Immigration and Migration in the New World



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TAH 2

American History Cover Page

Immigration and Migration in the New World



BY
Sharla Gray

Jen Schwantes

Alex Moores
HM4-T2-A
Summer 2006

Grade Level: 4
Standards Addressed:

A. Social Studies

HSS 4.4.3

HSS 4.4.4

HSS 4.51
B. English/Language Arts

ELA 1.1

ELA 2.4

ELA 2.5

R 2.2


R 2.5

R 2.6


R 3.3

W 2.2


W 2.4

LS 1.1


LC 1.4
Unit Goal: People in the past and present immigrate and migrate to better their lives.

State Adopted Text: Houghton Mifflin, Theme 2, “American Stories”
Selection 1: Thomas and the Library Lady

Objective:
Selection 3: Boss of the Plains

Objective: Students will describe the life of a gold miner, compare that life to their own, and form opinions about their findings after reading the story Boss of the Plains. They will be using a graphic organizer to organize their information. They will then present their findings by re-enacting a skit.
Selection 4: A Very Important Day

Objective: Students will examine and analyze immigration to the United States by reading the story A Very Important Day and real world interviews of actual immigrants. They will create their own list of relevant questions and proceed to give a mock interview of a fictitious immigrant.

Lesson 1

Migration and Immigration in the New World

by Jen Schwantes
Grade 4: Language Arts and History/Social Science
I. LESSON OVERVIEW:
Using non-fiction pieces of text on websites, students will discuss migration in the early United States. They will be evaluating this new expository information by drawing conclusions and making judgements on what they have read. The goal of the lesson is to get students thinking about the experience people had from migration in historical times. This lesson is aligned to support the Houghten-Mifflin selection, Tomas and the Library Lady, in the 4th grade Theme 2 series "American Stories."
II. STANDARDS ADDRESSED:
A. History/Social Science

* HSS 4.4.3 Discuss immigration and migration to California

between 1850-1900.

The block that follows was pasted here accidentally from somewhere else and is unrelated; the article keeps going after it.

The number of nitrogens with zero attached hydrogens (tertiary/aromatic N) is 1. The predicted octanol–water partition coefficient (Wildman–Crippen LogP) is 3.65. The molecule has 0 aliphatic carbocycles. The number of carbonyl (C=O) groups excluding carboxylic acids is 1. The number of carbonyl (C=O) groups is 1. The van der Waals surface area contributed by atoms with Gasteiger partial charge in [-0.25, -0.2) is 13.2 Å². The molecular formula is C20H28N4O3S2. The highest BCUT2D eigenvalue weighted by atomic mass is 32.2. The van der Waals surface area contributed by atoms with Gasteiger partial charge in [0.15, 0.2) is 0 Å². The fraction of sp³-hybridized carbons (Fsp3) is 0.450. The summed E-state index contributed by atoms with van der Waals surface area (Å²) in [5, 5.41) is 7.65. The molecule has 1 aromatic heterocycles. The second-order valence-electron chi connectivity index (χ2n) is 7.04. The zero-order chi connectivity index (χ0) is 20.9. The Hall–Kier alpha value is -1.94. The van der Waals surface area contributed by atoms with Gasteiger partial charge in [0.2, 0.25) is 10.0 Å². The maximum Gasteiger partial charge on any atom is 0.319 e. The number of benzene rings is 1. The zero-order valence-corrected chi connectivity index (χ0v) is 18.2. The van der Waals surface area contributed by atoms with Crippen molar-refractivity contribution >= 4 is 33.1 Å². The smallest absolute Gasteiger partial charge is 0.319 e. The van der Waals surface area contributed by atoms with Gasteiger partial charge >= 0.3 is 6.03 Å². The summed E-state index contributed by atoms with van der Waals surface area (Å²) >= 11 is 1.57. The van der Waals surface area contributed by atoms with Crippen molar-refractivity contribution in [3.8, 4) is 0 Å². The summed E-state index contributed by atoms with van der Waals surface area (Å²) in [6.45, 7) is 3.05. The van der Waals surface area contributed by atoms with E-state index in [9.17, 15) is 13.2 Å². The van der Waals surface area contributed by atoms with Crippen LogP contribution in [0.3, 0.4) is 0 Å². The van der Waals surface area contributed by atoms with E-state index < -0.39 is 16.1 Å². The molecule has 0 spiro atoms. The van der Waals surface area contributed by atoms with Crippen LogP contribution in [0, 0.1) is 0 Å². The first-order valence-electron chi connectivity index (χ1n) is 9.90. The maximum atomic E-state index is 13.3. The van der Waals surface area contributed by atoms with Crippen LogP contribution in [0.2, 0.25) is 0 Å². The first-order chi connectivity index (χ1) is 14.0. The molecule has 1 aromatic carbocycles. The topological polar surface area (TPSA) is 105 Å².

* HSS 4.4.4 Describe American immigration, internal

migration, settlement, and growth of towns and cities.
B. English/Language Arts

* ELA 1.1 Read expository text aloud with appropriate grade

level fluency

* ELA 2.4 Evaluate new information

* W 2.2 Write a response to literature which demonstrates an

understanding to the literary work

* W 2.4 Write summaries that contain the main ideas of the

reading selection and the most significant details


III. TEXT RESOURCES/MATERIALS NEEDED:
* HM Theme 2 Teacher's Edition, pp. 158-177

* Pencil/Paper

* HM Practice Workbook pp. 81-83
IV. DIFFERENTIATION:
A. Materials

* HM 4th grade Text



  • Pencil/Paper

  • Computers (2 students per computer)

  • Video clip of “Winged Migration”

  • Chart Paper

  • Clipboards for computer lab (optional)

  • Paper on clipboard with the posed question “What ideas (judgements) can you make about the relationship between the N.A. and the settlers on the Oregon trail, and why?”

B. Teaching Strategies




  • Guided reading for text passage for students who need it

  • Vocabulary background pre-teaching: migration, immigration

Emigration, economy, political, eager, borrow, glaring

  • Partner Share

  • Taking notes

  • Drawing

  • Sentence starters

V. INTRODUCTION


Students have read the story Tomas and the Library Lady in Theme 2 of Houghten-Mifflin. Teacher introduces the topic of migration by showing a brief clip from the video "Winged Migration" with the prefaced question of "What are some reasons why birds would migrate to a new area/land?" After clip, teacher puts a sentence starter on the board reading, "Birds may migrate to a new area because....". AD sentence starter is used by students who wish to share their response to generate use of academic vocabulary in their speech.
T. asks, "Do you think people migrate?" "What are some examples of why they might migrate?" Teacher starts off the discussion with a sentence starter, "People might migrate because the parent got a new job." Teacher takes three students responses, then asks for them to share their idea with a partner.
T. asks, "What is an example of migrating for health reasons?" Teacher models example first, then partner share, then whole class share.
T. asks, "What is an example of migrating for economic reasons?" Teacher model example first, then partner share, then whole class share.
Students take out a paper and pencil. Teacher writes down KWL chart on board with MIGRATION as the topic. Students work in groups of three to complete the K and W columns. Early finishers write a response (on the back of KWL chart) to the question, "In thinking of Tomas and the Library Lady, why do you think migration is so important in American History?"